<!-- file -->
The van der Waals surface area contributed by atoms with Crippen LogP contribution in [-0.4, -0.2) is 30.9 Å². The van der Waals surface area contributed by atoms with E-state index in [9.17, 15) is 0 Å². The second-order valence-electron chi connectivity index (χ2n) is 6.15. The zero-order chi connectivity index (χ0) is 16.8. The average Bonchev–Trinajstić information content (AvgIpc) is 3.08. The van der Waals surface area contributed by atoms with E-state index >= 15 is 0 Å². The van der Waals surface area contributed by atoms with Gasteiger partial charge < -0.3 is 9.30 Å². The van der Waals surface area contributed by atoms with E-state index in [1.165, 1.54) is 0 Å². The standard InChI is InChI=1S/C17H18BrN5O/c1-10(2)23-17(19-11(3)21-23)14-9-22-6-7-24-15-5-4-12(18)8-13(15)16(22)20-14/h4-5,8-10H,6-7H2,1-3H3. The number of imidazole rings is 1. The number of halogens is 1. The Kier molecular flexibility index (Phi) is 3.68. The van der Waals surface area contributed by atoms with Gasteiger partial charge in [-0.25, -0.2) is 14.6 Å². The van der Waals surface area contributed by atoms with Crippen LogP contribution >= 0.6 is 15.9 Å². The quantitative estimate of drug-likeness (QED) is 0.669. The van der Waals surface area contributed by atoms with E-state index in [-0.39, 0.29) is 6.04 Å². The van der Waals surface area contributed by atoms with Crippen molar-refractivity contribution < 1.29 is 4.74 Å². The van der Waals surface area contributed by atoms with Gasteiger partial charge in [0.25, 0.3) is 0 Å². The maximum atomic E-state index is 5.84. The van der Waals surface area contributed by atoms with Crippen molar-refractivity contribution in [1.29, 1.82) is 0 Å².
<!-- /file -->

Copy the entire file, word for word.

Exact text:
The van der Waals surface area contributed by atoms with Crippen LogP contribution in [-0.4, -0.2) is 30.9 Å². The van der Waals surface area contributed by atoms with E-state index in [9.17, 15) is 0 Å². The second-order valence-electron chi connectivity index (χ2n) is 6.15. The zero-order chi connectivity index (χ0) is 16.8. The average Bonchev–Trinajstić information content (AvgIpc) is 3.08. The van der Waals surface area contributed by atoms with E-state index >= 15 is 0 Å². The van der Waals surface area contributed by atoms with Gasteiger partial charge < -0.3 is 9.30 Å². The van der Waals surface area contributed by atoms with E-state index in [1.165, 1.54) is 0 Å². The standard InChI is InChI=1S/C17H18BrN5O/c1-10(2)23-17(19-11(3)21-23)14-9-22-6-7-24-15-5-4-12(18)8-13(15)16(22)20-14/h4-5,8-10H,6-7H2,1-3H3. The number of imidazole rings is 1. The number of halogens is 1. The Kier molecular flexibility index (Phi) is 3.68. The van der Waals surface area contributed by atoms with Gasteiger partial charge in [-0.25, -0.2) is 14.6 Å². The van der Waals surface area contributed by atoms with Crippen LogP contribution >= 0.6 is 15.9 Å². The quantitative estimate of drug-likeness (QED) is 0.669. The van der Waals surface area contributed by atoms with E-state index in [-0.39, 0.29) is 6.04 Å². The van der Waals surface area contributed by atoms with Crippen molar-refractivity contribution < 1.29 is 4.74 Å². The van der Waals surface area contributed by atoms with Gasteiger partial charge in [0.25, 0.3) is 0 Å². The maximum atomic E-state index is 5.84. The van der Waals surface area contributed by atoms with Crippen molar-refractivity contribution in [1.29, 1.82) is 0 Å².